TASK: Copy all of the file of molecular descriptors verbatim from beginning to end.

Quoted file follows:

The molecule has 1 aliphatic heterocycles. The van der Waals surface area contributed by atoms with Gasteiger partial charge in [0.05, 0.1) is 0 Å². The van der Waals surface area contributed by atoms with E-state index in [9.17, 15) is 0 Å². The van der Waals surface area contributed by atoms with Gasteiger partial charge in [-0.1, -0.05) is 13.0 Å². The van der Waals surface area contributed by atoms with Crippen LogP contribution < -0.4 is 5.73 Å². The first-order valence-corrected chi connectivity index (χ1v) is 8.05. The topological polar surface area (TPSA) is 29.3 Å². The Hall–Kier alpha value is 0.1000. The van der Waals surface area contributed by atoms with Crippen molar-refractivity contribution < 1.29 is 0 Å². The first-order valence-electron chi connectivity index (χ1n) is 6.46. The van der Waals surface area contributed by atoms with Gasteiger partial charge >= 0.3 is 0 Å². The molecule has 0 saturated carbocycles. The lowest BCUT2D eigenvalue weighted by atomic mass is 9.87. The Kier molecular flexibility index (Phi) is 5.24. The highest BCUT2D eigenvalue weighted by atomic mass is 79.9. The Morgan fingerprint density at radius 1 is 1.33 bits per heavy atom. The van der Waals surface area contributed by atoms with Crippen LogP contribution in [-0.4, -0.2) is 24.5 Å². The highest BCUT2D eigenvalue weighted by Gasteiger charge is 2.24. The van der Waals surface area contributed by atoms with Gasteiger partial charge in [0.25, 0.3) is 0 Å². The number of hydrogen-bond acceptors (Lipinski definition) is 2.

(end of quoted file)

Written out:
The molecule has 1 aliphatic heterocycles. The van der Waals surface area contributed by atoms with Gasteiger partial charge in [0.05, 0.1) is 0 Å². The van der Waals surface area contributed by atoms with E-state index in [9.17, 15) is 0 Å². The van der Waals surface area contributed by atoms with Gasteiger partial charge in [-0.1, -0.05) is 13.0 Å². The van der Waals surface area contributed by atoms with Crippen LogP contribution < -0.4 is 5.73 Å². The first-order valence-corrected chi connectivity index (χ1v) is 8.05. The topological polar surface area (TPSA) is 29.3 Å². The Hall–Kier alpha value is 0.1000. The van der Waals surface area contributed by atoms with Crippen molar-refractivity contribution < 1.29 is 0 Å². The first-order valence-electron chi connectivity index (χ1n) is 6.46. The van der Waals surface area contributed by atoms with Gasteiger partial charge >= 0.3 is 0 Å². The molecule has 0 saturated carbocycles. The lowest BCUT2D eigenvalue weighted by atomic mass is 9.87. The Kier molecular flexibility index (Phi) is 5.24. The highest BCUT2D eigenvalue weighted by atomic mass is 79.9. The Morgan fingerprint density at radius 1 is 1.33 bits per heavy atom. The van der Waals surface area contributed by atoms with Crippen LogP contribution in [-0.4, -0.2) is 24.5 Å². The highest BCUT2D eigenvalue weighted by Gasteiger charge is 2.24. The van der Waals surface area contributed by atoms with Gasteiger partial charge in [0.25, 0.3) is 0 Å². The number of hydrogen-bond acceptors (Lipinski definition) is 2.